So I know that fearmongering has been around for a while, and it usually works. But I believe that tide is changing, and I think sharing the data so that folks can see the why, not just the what, is going to help to defeat the fearmongering so hopefully it can never crop back up again.

MARTIN: We're broadcasting from Washington, D.C. And here in this jurisdiction, there's a bill pending in the council to give early release to people who were prosecuted as juveniles if they've successfully served their sentences for a minimum of 15 years. And there's been a lot of pushback against this bill, a lot of opposition to this bill, from the family members of victims. And in most of these cases here, everybody involved is of color. Everybody involved is African American.

And I do wonder how you - how do you persuade people that there might be a better way, particularly people who've been harmed?

WILLIAMS: The fact that we have prosecuted so many people for any and everything and only seen violent crime rates go higher and higher - and I'll tell you, we've had a high murder rate here in the city of New Orleans for a number of years. And most of those crimes are retaliatory. There's a good book, "Ghettoside" that follows a homicide detective. And you start to figure out that a lot of violent crime goes unsolved in poor communities. And when murders go unsolved, then families start retaliating against the folks who they thought hurt their own families because the system has failed them. Right? And by prioritizing violent crime and handling drug cases and addiction cases differently and crimes that are born out of poverty differently, it allows us to be more focused and deliver that success for those victims in poor neighborhoods, which is going to bring the murder rate down.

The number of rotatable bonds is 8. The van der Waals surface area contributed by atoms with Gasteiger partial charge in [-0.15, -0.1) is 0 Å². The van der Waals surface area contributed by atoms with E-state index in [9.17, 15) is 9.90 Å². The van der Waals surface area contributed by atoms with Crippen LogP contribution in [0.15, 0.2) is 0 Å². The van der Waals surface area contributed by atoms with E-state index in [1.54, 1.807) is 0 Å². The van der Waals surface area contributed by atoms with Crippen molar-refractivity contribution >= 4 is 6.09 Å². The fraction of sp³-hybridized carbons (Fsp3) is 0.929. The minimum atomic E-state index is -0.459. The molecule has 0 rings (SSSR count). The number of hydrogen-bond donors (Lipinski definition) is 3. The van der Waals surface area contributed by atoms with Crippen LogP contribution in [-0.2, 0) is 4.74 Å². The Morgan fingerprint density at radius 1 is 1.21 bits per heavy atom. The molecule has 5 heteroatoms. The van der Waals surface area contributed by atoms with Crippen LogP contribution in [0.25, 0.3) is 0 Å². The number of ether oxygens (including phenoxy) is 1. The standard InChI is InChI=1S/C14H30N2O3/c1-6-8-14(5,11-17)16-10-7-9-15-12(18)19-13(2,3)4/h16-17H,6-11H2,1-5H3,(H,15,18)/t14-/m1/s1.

MARTIN: So before we let you go, if we - if you and I were to talk two years from now and we talk about the changes that you've brought about, what kind of conversation do you hope we are having?

WILLIAMS: I think the conversation we would be having would be one that is centered around the synergy of the few progressive DAs that are working to do this, to engage in this real reform around the country - a real synergy that is growing and training other offices that might not be in urban settings, that are maybe more in suburban or country settings because they will have looked at the results of doing it a different way. And they will see that, yes, really, simply put, injecting a bit of humanity and equity into a system that has been void of it is actually yielding real public safety benefits. It's not going to just be, oh, reform, reform, reform for reform's sake, but, wow, this really made our community safer and more transparent and more fair.

MARTIN: Jason Williams is a New Orleans City Council member and the district attorney-elect for Orleans Parish in Louisiana. We reached him today in New Orleans.

District Attorney-elect, thank you so much for speaking with us. And I do hope we'll speak again.

WILLIAMS: I look forward to it. Transcript provided by NPR, Copyright NPR.